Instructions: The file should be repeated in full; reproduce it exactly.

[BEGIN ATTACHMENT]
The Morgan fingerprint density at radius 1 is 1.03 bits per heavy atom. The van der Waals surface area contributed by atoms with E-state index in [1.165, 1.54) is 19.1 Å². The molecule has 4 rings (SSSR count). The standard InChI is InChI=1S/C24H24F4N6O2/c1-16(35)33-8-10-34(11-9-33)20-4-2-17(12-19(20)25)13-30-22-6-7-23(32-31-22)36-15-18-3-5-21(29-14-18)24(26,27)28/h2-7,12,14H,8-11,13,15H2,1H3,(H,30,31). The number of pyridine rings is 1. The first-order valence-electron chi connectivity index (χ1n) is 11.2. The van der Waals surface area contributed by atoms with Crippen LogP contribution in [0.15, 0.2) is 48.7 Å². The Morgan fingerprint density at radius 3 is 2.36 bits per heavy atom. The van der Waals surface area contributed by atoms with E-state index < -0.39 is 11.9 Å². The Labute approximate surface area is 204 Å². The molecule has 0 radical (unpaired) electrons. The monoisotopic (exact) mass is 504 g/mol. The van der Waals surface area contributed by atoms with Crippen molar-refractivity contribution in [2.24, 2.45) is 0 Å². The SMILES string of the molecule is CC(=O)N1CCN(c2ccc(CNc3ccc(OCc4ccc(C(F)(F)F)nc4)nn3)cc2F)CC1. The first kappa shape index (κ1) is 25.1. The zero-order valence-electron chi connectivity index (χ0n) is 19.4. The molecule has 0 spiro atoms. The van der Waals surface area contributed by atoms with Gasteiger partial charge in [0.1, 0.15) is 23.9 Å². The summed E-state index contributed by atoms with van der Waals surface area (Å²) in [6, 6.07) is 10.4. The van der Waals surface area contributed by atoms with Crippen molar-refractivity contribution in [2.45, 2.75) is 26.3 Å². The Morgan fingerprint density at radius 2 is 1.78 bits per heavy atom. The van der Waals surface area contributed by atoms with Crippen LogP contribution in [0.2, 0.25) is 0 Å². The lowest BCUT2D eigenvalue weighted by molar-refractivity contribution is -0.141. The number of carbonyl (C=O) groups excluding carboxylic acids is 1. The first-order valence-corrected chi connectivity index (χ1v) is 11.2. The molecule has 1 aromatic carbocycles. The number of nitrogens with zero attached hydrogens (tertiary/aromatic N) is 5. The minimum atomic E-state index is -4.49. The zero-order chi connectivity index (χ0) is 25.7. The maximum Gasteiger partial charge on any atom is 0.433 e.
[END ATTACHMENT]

The Morgan fingerprint density at radius 1 is 1.03 bits per heavy atom. The van der Waals surface area contributed by atoms with E-state index in [1.165, 1.54) is 19.1 Å². The molecule has 4 rings (SSSR count). The standard InChI is InChI=1S/C24H24F4N6O2/c1-16(35)33-8-10-34(11-9-33)20-4-2-17(12-19(20)25)13-30-22-6-7-23(32-31-22)36-15-18-3-5-21(29-14-18)24(26,27)28/h2-7,12,14H,8-11,13,15H2,1H3,(H,30,31). The number of pyridine rings is 1. The first-order valence-electron chi connectivity index (χ1n) is 11.2. The van der Waals surface area contributed by atoms with Crippen LogP contribution in [0.15, 0.2) is 48.7 Å². The Morgan fingerprint density at radius 3 is 2.36 bits per heavy atom. The van der Waals surface area contributed by atoms with E-state index < -0.39 is 11.9 Å². The Labute approximate surface area is 204 Å². The molecule has 0 radical (unpaired) electrons. The monoisotopic (exact) mass is 504 g/mol. The van der Waals surface area contributed by atoms with Crippen molar-refractivity contribution in [2.24, 2.45) is 0 Å². The SMILES string of the molecule is CC(=O)N1CCN(c2ccc(CNc3ccc(OCc4ccc(C(F)(F)F)nc4)nn3)cc2F)CC1. The first kappa shape index (κ1) is 25.1. The zero-order valence-electron chi connectivity index (χ0n) is 19.4. The molecule has 0 spiro atoms. The van der Waals surface area contributed by atoms with Gasteiger partial charge in [0.1, 0.15) is 23.9 Å². The summed E-state index contributed by atoms with van der Waals surface area (Å²) in [6, 6.07) is 10.4. The van der Waals surface area contributed by atoms with Crippen molar-refractivity contribution in [2.45, 2.75) is 26.3 Å². The Morgan fingerprint density at radius 2 is 1.78 bits per heavy atom. The van der Waals surface area contributed by atoms with Crippen LogP contribution in [0.2, 0.25) is 0 Å². The lowest BCUT2D eigenvalue weighted by molar-refractivity contribution is -0.141. The number of carbonyl (C=O) groups excluding carboxylic acids is 1. The first-order valence-corrected chi connectivity index (χ1v) is 11.2. The molecule has 1 aromatic carbocycles. The number of nitrogens with zero attached hydrogens (tertiary/aromatic N) is 5. The minimum atomic E-state index is -4.49. The zero-order chi connectivity index (χ0) is 25.7. The maximum Gasteiger partial charge on any atom is 0.433 e.